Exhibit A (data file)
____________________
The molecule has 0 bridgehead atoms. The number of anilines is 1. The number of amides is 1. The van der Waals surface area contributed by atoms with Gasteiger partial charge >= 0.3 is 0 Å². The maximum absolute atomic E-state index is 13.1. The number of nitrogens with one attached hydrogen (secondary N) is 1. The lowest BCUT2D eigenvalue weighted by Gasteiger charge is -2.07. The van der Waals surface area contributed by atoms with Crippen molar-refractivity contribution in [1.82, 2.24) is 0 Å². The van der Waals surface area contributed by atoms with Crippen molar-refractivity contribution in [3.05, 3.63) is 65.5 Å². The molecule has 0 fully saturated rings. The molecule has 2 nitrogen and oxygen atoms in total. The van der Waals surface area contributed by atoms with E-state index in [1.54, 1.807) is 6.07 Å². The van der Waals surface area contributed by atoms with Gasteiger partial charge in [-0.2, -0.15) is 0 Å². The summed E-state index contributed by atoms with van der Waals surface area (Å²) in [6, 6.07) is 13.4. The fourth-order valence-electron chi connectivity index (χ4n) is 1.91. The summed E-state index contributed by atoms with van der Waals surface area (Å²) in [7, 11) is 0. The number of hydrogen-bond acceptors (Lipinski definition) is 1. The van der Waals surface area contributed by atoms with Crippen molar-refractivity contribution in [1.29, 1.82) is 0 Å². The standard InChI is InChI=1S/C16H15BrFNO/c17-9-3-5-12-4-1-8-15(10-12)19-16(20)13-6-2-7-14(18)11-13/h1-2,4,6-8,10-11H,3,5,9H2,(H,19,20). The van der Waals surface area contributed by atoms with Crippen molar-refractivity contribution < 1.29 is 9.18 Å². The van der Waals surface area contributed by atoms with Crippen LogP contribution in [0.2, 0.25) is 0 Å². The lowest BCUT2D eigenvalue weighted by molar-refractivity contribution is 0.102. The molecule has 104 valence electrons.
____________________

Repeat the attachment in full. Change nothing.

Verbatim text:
The molecule has 0 bridgehead atoms. The number of anilines is 1. The number of amides is 1. The van der Waals surface area contributed by atoms with Gasteiger partial charge >= 0.3 is 0 Å². The maximum absolute atomic E-state index is 13.1. The number of nitrogens with one attached hydrogen (secondary N) is 1. The lowest BCUT2D eigenvalue weighted by Gasteiger charge is -2.07. The van der Waals surface area contributed by atoms with Crippen molar-refractivity contribution in [1.82, 2.24) is 0 Å². The van der Waals surface area contributed by atoms with Crippen molar-refractivity contribution in [3.05, 3.63) is 65.5 Å². The molecule has 0 fully saturated rings. The molecule has 2 nitrogen and oxygen atoms in total. The van der Waals surface area contributed by atoms with E-state index in [1.54, 1.807) is 6.07 Å². The van der Waals surface area contributed by atoms with Gasteiger partial charge in [-0.2, -0.15) is 0 Å². The summed E-state index contributed by atoms with van der Waals surface area (Å²) in [6, 6.07) is 13.4. The fourth-order valence-electron chi connectivity index (χ4n) is 1.91. The summed E-state index contributed by atoms with van der Waals surface area (Å²) in [7, 11) is 0. The number of hydrogen-bond acceptors (Lipinski definition) is 1. The van der Waals surface area contributed by atoms with Crippen molar-refractivity contribution in [1.29, 1.82) is 0 Å². The standard InChI is InChI=1S/C16H15BrFNO/c17-9-3-5-12-4-1-8-15(10-12)19-16(20)13-6-2-7-14(18)11-13/h1-2,4,6-8,10-11H,3,5,9H2,(H,19,20). The van der Waals surface area contributed by atoms with Crippen molar-refractivity contribution < 1.29 is 9.18 Å². The van der Waals surface area contributed by atoms with Crippen LogP contribution in [0.2, 0.25) is 0 Å². The lowest BCUT2D eigenvalue weighted by molar-refractivity contribution is 0.102. The molecule has 104 valence electrons.